Don’t get caught in the trap of thinking dynamic infrastructure is all about scalability. ackbar

If it were the case that a “dynamic infrastructure” was focused solely on issues of scalability then I’d have nothing left to write. That problem, the transparent, non-disruptive scaling of applications  - in both directions – has already been solved. Modern load balancers handle such scenarios with alacrity.

Luckily, it’s not the case that dynamic infrastructure is all about scalability. In fact, that’s simply one facet in a much larger data center diamond named context-awareness.

“Fixed, flat, predictable, no-spike workloads” do not need dynamic infrastructure. That’s the claim, anyway, and it’s one I’d like to refute now before it grows into a data center axiom.

All applications in a data center benefit from a dynamic infrastructure whether they are cloud, traditional, legacy or on-premise and in many cases off-premise benefit as well (we’ll get around to how dynamic infrastructure can extend control and services to off-premise applications in a future post).

So let me sum up: a dynamic infrastructure is about adaptability. 

It is the adaptable nature of a dynamic infrastructure that gives it the agility necessary to scale up or scale down on-demand, to adjust application delivery policies in real-time to meet the specific conditions in the infra20defnetwork, client, and application infrastructure at the time the request and response is being handled. It is the adaptable nature of a dynamic infrastructure to be programmable - to be able to be extended programmatically – to address the unique issues that arise around performance, access, security, and delivery when network, client,and application environments collide in just the right way.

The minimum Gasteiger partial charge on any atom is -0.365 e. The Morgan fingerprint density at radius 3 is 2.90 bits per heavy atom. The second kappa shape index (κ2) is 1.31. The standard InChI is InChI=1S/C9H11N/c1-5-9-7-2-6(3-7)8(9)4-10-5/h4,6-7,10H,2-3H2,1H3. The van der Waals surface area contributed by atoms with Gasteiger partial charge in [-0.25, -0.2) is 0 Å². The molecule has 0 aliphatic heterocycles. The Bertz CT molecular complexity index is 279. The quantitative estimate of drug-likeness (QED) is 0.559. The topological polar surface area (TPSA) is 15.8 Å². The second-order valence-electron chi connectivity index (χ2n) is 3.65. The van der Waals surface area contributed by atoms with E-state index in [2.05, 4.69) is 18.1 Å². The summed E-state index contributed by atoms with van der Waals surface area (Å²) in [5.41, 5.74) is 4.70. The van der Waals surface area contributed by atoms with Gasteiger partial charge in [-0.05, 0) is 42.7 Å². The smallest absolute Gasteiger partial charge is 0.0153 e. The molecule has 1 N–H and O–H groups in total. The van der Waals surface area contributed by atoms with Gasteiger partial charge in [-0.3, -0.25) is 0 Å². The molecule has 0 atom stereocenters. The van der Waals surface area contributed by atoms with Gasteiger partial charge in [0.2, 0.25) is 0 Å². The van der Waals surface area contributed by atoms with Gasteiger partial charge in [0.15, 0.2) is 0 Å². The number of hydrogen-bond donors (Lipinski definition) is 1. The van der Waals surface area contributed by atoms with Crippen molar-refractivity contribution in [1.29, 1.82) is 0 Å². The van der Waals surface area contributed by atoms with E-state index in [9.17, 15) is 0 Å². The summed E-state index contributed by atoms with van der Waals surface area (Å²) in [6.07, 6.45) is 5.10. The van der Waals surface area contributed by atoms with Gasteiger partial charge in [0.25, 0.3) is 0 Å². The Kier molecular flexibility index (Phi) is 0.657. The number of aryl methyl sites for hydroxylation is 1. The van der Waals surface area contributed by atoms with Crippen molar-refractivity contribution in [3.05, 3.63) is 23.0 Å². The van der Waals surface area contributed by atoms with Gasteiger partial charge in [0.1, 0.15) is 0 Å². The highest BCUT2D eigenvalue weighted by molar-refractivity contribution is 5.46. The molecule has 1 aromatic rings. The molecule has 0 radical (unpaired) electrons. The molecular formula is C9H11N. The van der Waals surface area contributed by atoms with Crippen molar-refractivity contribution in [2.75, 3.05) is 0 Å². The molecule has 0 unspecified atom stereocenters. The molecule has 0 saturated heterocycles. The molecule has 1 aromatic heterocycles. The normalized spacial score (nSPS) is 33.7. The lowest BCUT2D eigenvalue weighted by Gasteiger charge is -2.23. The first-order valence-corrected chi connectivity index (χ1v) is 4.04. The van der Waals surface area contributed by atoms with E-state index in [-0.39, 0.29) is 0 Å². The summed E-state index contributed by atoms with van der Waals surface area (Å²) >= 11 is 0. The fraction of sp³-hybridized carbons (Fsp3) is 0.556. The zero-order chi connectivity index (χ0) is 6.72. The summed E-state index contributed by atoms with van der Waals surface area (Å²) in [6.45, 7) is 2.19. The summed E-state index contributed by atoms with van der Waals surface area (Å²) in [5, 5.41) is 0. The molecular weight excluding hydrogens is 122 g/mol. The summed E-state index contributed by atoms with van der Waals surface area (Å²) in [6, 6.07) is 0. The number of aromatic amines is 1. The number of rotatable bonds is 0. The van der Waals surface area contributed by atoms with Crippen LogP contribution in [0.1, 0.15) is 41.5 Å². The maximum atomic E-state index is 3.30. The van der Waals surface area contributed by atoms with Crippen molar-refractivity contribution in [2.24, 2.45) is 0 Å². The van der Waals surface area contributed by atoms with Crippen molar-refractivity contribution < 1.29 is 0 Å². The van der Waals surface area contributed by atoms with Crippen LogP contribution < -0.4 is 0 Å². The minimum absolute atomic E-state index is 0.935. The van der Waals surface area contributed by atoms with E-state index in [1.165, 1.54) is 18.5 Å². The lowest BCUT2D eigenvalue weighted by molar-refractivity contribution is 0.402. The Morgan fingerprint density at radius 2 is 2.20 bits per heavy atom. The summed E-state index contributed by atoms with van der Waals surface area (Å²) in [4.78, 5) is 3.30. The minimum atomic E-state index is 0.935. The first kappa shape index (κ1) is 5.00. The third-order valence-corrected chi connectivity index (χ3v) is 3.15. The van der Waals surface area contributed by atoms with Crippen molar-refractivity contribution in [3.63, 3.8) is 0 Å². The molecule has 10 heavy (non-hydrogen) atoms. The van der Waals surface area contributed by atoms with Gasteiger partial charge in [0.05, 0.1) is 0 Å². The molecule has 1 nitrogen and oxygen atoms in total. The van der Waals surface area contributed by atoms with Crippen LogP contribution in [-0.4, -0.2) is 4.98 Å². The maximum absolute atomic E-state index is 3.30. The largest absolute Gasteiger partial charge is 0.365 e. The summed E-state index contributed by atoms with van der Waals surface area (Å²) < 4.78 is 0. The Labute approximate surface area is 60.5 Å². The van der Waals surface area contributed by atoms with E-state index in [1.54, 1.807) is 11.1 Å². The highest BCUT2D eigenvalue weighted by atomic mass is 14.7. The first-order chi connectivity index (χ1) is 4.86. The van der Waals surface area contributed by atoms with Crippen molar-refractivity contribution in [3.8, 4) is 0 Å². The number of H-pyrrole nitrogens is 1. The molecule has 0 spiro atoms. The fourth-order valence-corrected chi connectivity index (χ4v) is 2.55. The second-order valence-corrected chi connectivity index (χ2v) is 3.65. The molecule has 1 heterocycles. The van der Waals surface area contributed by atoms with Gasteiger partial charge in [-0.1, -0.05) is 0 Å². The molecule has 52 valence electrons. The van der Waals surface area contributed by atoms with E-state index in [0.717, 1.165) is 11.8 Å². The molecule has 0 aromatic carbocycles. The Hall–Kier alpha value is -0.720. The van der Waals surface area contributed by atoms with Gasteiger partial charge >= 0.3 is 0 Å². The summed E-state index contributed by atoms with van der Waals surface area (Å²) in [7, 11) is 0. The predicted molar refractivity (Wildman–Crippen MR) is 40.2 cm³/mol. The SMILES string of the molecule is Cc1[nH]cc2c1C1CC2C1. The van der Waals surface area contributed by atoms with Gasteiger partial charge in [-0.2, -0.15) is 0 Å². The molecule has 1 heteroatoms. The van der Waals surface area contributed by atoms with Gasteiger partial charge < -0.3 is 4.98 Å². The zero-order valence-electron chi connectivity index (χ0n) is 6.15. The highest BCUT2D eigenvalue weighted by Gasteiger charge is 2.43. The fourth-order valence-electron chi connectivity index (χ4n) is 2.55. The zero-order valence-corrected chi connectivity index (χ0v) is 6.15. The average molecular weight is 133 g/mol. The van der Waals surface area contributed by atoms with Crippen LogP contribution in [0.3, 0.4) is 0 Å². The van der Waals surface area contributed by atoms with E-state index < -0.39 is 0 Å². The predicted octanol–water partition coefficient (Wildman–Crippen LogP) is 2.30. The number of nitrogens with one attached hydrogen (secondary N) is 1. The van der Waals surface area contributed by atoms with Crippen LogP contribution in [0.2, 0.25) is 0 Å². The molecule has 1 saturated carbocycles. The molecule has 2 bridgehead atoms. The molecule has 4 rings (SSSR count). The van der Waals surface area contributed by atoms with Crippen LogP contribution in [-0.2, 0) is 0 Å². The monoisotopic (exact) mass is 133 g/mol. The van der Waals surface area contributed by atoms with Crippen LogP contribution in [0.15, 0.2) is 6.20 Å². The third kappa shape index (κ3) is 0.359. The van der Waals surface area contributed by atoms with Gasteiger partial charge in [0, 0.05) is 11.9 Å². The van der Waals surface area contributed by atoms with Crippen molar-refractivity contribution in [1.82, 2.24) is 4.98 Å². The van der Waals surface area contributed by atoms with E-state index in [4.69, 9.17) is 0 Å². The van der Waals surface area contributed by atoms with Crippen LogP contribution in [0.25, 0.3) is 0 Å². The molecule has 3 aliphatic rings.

The trap here is that one assumes that “fixed, flat, predictable, no-spike workload” applications are being delivered in a vacuum. That they are not delivered over the same network that is constantly under a barrage of traffic from legitimate traffic, from illegitimate traffic, from applications that are variable, bursty, and unpredictable in their resource consumption. The trap is that applications are being delivered to clients who always access the application over the same network, in the same conditions, using the same client.

The trap is to assume that dynamic infrastructure is all about scalability and not about adaptability.